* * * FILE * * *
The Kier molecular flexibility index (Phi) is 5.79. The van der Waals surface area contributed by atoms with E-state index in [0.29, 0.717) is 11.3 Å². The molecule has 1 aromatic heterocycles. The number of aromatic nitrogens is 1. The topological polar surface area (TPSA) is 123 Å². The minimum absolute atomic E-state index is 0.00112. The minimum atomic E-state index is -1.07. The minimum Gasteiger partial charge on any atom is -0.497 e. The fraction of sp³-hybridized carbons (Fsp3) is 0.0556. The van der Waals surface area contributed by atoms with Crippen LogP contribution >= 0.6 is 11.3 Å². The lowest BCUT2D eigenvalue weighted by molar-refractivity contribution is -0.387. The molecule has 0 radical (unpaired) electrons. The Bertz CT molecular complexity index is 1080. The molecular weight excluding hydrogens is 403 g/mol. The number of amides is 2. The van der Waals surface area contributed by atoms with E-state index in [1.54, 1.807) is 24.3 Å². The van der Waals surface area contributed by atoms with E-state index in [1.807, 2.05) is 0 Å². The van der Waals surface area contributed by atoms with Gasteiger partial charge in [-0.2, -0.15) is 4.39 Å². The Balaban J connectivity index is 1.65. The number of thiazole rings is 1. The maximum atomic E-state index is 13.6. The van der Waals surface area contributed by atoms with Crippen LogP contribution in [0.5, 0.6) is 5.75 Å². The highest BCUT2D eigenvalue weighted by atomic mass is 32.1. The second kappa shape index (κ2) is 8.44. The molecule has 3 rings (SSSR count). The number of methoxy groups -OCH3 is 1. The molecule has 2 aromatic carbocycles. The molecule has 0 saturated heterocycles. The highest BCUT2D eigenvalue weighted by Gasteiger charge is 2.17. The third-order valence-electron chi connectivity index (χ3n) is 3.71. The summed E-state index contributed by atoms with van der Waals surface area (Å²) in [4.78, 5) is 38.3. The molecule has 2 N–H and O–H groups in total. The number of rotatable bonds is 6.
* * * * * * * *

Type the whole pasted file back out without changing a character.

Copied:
The Kier molecular flexibility index (Phi) is 5.79. The van der Waals surface area contributed by atoms with E-state index in [0.29, 0.717) is 11.3 Å². The molecule has 1 aromatic heterocycles. The number of aromatic nitrogens is 1. The topological polar surface area (TPSA) is 123 Å². The minimum absolute atomic E-state index is 0.00112. The minimum atomic E-state index is -1.07. The minimum Gasteiger partial charge on any atom is -0.497 e. The fraction of sp³-hybridized carbons (Fsp3) is 0.0556. The van der Waals surface area contributed by atoms with Crippen LogP contribution >= 0.6 is 11.3 Å². The lowest BCUT2D eigenvalue weighted by molar-refractivity contribution is -0.387. The molecule has 0 radical (unpaired) electrons. The Bertz CT molecular complexity index is 1080. The molecular weight excluding hydrogens is 403 g/mol. The number of amides is 2. The van der Waals surface area contributed by atoms with E-state index in [1.54, 1.807) is 24.3 Å². The van der Waals surface area contributed by atoms with E-state index in [1.807, 2.05) is 0 Å². The van der Waals surface area contributed by atoms with Gasteiger partial charge in [-0.2, -0.15) is 4.39 Å². The Balaban J connectivity index is 1.65. The number of thiazole rings is 1. The maximum atomic E-state index is 13.6. The van der Waals surface area contributed by atoms with Crippen LogP contribution in [0.5, 0.6) is 5.75 Å². The highest BCUT2D eigenvalue weighted by atomic mass is 32.1. The second kappa shape index (κ2) is 8.44. The molecule has 3 rings (SSSR count). The number of methoxy groups -OCH3 is 1. The molecule has 2 aromatic carbocycles. The molecule has 0 saturated heterocycles. The highest BCUT2D eigenvalue weighted by Gasteiger charge is 2.17. The third-order valence-electron chi connectivity index (χ3n) is 3.71. The summed E-state index contributed by atoms with van der Waals surface area (Å²) in [4.78, 5) is 38.3. The molecule has 2 N–H and O–H groups in total. The number of rotatable bonds is 6.